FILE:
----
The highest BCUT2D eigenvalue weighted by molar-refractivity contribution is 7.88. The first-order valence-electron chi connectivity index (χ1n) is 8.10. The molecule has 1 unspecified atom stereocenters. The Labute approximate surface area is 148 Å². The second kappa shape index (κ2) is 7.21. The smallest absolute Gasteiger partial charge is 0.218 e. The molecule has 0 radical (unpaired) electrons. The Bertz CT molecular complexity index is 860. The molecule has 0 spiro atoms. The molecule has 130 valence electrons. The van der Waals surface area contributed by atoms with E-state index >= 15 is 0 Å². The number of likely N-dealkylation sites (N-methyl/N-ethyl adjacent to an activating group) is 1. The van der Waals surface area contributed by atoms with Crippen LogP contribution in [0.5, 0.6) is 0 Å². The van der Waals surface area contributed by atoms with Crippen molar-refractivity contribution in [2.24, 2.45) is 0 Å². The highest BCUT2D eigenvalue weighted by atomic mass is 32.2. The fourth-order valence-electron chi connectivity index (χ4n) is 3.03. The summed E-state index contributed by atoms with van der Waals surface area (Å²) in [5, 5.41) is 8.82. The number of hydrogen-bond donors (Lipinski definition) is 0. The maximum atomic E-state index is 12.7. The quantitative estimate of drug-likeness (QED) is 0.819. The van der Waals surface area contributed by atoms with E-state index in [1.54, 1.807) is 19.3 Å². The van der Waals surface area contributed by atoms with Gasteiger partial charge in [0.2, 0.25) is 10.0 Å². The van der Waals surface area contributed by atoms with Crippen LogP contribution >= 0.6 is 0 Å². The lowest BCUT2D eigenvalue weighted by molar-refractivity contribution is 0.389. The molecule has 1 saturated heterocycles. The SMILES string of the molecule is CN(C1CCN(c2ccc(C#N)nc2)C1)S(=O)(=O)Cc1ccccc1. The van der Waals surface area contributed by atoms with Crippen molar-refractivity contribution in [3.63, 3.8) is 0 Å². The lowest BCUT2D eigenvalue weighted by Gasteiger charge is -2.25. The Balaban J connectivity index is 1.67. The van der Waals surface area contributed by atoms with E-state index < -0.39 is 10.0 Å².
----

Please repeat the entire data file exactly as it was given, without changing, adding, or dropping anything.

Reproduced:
The highest BCUT2D eigenvalue weighted by molar-refractivity contribution is 7.88. The first-order valence-electron chi connectivity index (χ1n) is 8.10. The molecule has 1 unspecified atom stereocenters. The Labute approximate surface area is 148 Å². The second kappa shape index (κ2) is 7.21. The smallest absolute Gasteiger partial charge is 0.218 e. The molecule has 0 radical (unpaired) electrons. The Bertz CT molecular complexity index is 860. The molecule has 0 spiro atoms. The molecule has 130 valence electrons. The van der Waals surface area contributed by atoms with E-state index >= 15 is 0 Å². The number of likely N-dealkylation sites (N-methyl/N-ethyl adjacent to an activating group) is 1. The van der Waals surface area contributed by atoms with Crippen LogP contribution in [0.5, 0.6) is 0 Å². The van der Waals surface area contributed by atoms with Crippen molar-refractivity contribution in [2.24, 2.45) is 0 Å². The highest BCUT2D eigenvalue weighted by atomic mass is 32.2. The fourth-order valence-electron chi connectivity index (χ4n) is 3.03. The summed E-state index contributed by atoms with van der Waals surface area (Å²) in [5, 5.41) is 8.82. The number of hydrogen-bond donors (Lipinski definition) is 0. The maximum atomic E-state index is 12.7. The quantitative estimate of drug-likeness (QED) is 0.819. The van der Waals surface area contributed by atoms with E-state index in [1.54, 1.807) is 19.3 Å². The van der Waals surface area contributed by atoms with Gasteiger partial charge in [0.2, 0.25) is 10.0 Å². The van der Waals surface area contributed by atoms with Crippen LogP contribution >= 0.6 is 0 Å². The lowest BCUT2D eigenvalue weighted by molar-refractivity contribution is 0.389. The molecule has 1 saturated heterocycles. The SMILES string of the molecule is CN(C1CCN(c2ccc(C#N)nc2)C1)S(=O)(=O)Cc1ccccc1. The van der Waals surface area contributed by atoms with Crippen molar-refractivity contribution in [3.63, 3.8) is 0 Å². The lowest BCUT2D eigenvalue weighted by Gasteiger charge is -2.25. The Balaban J connectivity index is 1.67. The van der Waals surface area contributed by atoms with E-state index < -0.39 is 10.0 Å².